24. My biggest hurdle I find for this kind of question is that truthfully I’d like to have at least one child already, and either A) not be working at all anymore or B) be working part-time in a meaningful and challenging job.

    I feel like mentioning possible future family growth and maternity leave are giant no-no’s in interviews though.
    Any posts that deal with this Ronnie Ann?

  25. Hi Dataceptionist!

    Welcome. Sorry to say I don’t have a post (yet) that deals with this specifically, although I know I’ve had some that mention staying away from too much personal info in an interview that does not relate directly to the job.

    Your instincts are right. This is a topic that you probably should stay away from and, if asked outright, just say at this time you’re much more focused on career – or some such response. And leave it at that. If the questions stray into personal territory, you just redirect.

    Actually federal law (The Family and Medical Leave Act) requires a company to provide family leave for certain size companies – and some states have even more employee-friendly policies – but no employer can force you to talk about that in an interview. It’s pretty much considered a no-no for most companies nowadays to bring up such things.

    But if they do…no matter what you are thinking…it’s not all-that-misleading to keep your answer short and just tell them your mind really is on the job – and on doing the best you can. They don’t need to know all your thoughts.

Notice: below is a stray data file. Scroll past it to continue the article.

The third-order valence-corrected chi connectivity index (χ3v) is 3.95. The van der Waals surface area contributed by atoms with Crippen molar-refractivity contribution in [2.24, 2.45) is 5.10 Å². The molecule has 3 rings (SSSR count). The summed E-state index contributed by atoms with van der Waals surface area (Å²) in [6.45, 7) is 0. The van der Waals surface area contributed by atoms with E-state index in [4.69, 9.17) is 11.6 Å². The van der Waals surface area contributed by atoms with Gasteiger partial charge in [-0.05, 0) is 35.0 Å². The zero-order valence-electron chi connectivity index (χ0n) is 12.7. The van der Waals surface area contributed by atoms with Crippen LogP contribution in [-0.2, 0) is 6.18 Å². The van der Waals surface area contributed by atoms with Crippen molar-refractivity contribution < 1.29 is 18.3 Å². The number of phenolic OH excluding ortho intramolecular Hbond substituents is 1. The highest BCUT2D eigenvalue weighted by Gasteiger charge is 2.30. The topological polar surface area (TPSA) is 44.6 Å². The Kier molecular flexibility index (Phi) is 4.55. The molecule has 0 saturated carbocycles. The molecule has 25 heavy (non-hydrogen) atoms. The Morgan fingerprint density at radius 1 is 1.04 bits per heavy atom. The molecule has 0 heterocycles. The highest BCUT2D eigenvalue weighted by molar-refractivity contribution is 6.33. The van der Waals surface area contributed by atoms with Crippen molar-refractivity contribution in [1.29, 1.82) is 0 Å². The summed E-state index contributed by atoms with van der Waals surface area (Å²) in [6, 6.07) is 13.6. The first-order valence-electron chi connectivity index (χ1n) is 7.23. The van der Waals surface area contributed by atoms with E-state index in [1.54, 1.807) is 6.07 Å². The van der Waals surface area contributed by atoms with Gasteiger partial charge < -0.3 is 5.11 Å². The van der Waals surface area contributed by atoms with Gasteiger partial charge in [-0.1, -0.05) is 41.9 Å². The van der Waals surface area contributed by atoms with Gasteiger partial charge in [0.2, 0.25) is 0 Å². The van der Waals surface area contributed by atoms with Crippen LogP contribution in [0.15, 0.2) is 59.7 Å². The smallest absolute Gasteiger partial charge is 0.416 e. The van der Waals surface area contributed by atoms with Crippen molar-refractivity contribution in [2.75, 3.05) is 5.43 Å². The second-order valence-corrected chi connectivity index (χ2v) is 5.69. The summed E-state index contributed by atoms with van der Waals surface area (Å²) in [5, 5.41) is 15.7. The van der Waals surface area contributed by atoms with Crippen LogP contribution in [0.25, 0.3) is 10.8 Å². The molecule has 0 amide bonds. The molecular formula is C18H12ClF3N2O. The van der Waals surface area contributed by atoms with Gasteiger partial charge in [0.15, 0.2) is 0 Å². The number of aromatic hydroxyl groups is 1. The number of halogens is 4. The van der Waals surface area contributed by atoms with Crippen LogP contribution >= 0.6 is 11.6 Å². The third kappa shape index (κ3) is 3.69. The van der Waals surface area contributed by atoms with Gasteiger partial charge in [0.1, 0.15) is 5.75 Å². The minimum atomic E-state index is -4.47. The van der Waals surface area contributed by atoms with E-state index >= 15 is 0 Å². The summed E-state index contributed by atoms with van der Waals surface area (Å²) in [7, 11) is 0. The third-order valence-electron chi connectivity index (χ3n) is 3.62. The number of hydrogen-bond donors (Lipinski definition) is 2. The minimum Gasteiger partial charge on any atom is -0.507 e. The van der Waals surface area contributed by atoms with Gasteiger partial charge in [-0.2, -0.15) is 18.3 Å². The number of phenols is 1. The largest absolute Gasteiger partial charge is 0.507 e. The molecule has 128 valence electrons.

But you might want to research companies ahead of time that seem to have good family-friendly policies. Some actually allow you to work from home some days or even switch to part-time. I knew someone who worked for a bank and went from no kids and 5 days a week on the premises, to THREE kids and working from home. Now she’s a programmer, so that’s a bit easier to do from home, but since this is your real goal, some upfront research might pay off big in little dividends!

    To start you off, this will get you to a list from WorkingMother.com:

    2007 100 Best Companies

    I wish you all the best in your job search and in your real dreams. :)

    Ronnie Ann

  26. Thanks Ronnie Ann. Unfortunately I’m actually in Australia, but I think I’ll check google out to see if anyone’s compiled a similar listing for companies Down Under.

    I guess my question in relation to the post, was how to deal with the 5 year Interview Question without lying through my teeth.

    Also, I got Parachute out from the library, so thats for the recommendation, maybe it will re-invigorate me and point me in the right direction so I’ll be dying to get back to work after having a little one :)

  27. Ah! I didn’t hear the accent. :)

    As for not lying through your teeth…what I was trying to say is that you may have to think of it as an exercise in creative interview answers, and even though I stress honesty, you don’t have to tell every detail. The best you can do is imagine (in an alternative universe) what you’d like to be doing there if you wound up delaying having a child.